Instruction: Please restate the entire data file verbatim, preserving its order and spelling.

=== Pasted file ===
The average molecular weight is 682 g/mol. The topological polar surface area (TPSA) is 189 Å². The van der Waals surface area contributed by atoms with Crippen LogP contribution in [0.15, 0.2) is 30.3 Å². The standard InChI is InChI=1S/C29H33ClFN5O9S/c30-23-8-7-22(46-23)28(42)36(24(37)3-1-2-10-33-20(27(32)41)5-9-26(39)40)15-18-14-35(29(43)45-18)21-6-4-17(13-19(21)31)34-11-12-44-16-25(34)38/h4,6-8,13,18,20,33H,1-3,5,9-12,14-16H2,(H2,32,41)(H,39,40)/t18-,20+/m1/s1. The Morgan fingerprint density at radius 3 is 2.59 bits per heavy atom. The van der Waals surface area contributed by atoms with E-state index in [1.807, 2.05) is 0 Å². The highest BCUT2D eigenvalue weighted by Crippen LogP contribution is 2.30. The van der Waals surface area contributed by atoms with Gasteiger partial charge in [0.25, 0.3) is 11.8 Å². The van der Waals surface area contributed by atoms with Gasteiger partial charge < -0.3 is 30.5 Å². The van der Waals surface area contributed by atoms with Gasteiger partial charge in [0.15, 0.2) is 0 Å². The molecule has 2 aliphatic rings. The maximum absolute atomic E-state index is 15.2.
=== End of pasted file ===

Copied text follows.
The average molecular weight is 682 g/mol. The topological polar surface area (TPSA) is 189 Å². The van der Waals surface area contributed by atoms with Crippen LogP contribution in [0.15, 0.2) is 30.3 Å². The standard InChI is InChI=1S/C29H33ClFN5O9S/c30-23-8-7-22(46-23)28(42)36(24(37)3-1-2-10-33-20(27(32)41)5-9-26(39)40)15-18-14-35(29(43)45-18)21-6-4-17(13-19(21)31)34-11-12-44-16-25(34)38/h4,6-8,13,18,20,33H,1-3,5,9-12,14-16H2,(H2,32,41)(H,39,40)/t18-,20+/m1/s1. The Morgan fingerprint density at radius 3 is 2.59 bits per heavy atom. The van der Waals surface area contributed by atoms with E-state index in [1.807, 2.05) is 0 Å². The highest BCUT2D eigenvalue weighted by Crippen LogP contribution is 2.30. The van der Waals surface area contributed by atoms with Gasteiger partial charge in [0.25, 0.3) is 11.8 Å². The van der Waals surface area contributed by atoms with Gasteiger partial charge < -0.3 is 30.5 Å². The van der Waals surface area contributed by atoms with Gasteiger partial charge in [0.15, 0.2) is 0 Å². The molecule has 2 aliphatic rings. The maximum absolute atomic E-state index is 15.2.